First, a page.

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What one underpaid worker making Ivanka Trump’s clothes thinks of her “women who work” philosophy

Ivanka Trump looks on during a meeting at the Sant' Egidio Christian community in Rome, Italy, May 24, 2017. REUTERS/Yara Nardi FOR EDITORIAL USE ONLY. NO RESALES. NO ARCHIVES - RTX37D19
Reuters/Yara Nardi
Done in her name.
By Marc Bain
Published Last updated This article is more than 2 years old.

Alia first noticed the Ivanka Trump label appearing at the garment factory in Subang, West Java, where she’s employed about a year ago, according to the Guardian, long before Trump resigned from operational and management roles at her company in January. A mother of two, Alia has worked for the factory for years, making the legal minimum wage for the area, which is among the lowest in Indonesia.

“When Alia was told the gist of Ivanka Trump’s new book on women in the workplace, she burst out laughing,” the Guardian reports. “Her idea of work-life balance, she said, would be if she could see her children more than once a month.”

Alia is one of more than a dozen workers the Guardian spoke with at the factory as part of an investigation into the conditions faced by the those who make clothing for the Ivanka Trump brand. According to the Guardian, the factory—PT Buma Apparel Industry—is a supplier to G-III Apparel Group, the wholesale manufacturer of Ivanka Trump’s label and several other fashion brands, and is one of those actually making Trump’s clothes.

The conditions hardly seem to match Trump’s touted goal of improving life for working women. The factory employs more than 2,700 people, about 200 of whom are unionized. Of the rest, roughly 75% are women, and many use almost their entire incomes to support children. The minimum wage for the province is 2.3 million rupiah (about $173) a month, much less than workers tend to make in China, which is why many US fashion companies have been moving production to countries such as Indonesia. (The Ivanka Trump brand also manufactures in China.)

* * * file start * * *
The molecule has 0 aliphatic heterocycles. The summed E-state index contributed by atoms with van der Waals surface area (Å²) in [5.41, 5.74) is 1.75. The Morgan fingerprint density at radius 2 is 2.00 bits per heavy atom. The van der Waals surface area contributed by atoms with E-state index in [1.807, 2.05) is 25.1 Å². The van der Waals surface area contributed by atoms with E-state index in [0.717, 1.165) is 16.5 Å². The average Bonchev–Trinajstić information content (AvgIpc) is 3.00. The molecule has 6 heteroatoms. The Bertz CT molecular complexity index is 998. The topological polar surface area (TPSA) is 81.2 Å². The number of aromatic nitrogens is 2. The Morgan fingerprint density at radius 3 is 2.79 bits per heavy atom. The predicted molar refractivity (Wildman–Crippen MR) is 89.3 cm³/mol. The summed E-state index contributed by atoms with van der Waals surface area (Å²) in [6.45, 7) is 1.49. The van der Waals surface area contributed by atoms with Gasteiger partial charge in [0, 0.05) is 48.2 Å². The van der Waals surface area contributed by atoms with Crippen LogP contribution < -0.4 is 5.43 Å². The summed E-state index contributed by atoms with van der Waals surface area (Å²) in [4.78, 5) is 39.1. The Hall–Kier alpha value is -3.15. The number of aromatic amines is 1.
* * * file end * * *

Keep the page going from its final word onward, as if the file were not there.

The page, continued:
The workers at PT Buma Apparel Industry reported having impossibly high production targets and not always receiving the overtime pay they had earned. Seven also said they endured verbal abuse, and were called names such as “animals, moron and monkey.”

The Ivanka Trump brand offered no comment to Quartz, while G-III Apparel Group did not reply immediately to a request. This story will be updated with any statement from either company.

It’s worth noting that not all workers were unhappy with the conditions. As in other countries, garment jobs can be a lifeline for the poor. “I’m glad that I work at Buma now, because my parents are farmers and it’s a tiring job,” one young woman said. “Here, at least there is air conditioning.” Permanent employees also receive three months of paid maternity leave, federally mandated health insurance, and a bonus of $10.50 per month if they don’t take a day off for their period.

Garment jobs across Southeast Asia are also routinely arduous and low-paid. Labor advocates say the conditions at PT Buma Apparel Industry are typical, and not just in Indonesia.

The Ivanka Trump brand is far from alone in paying women low wages to work long hours making its goods. But then not all lifestyle brands claim their mission is “inspiring and empowering women to create the lives they want to lead.”

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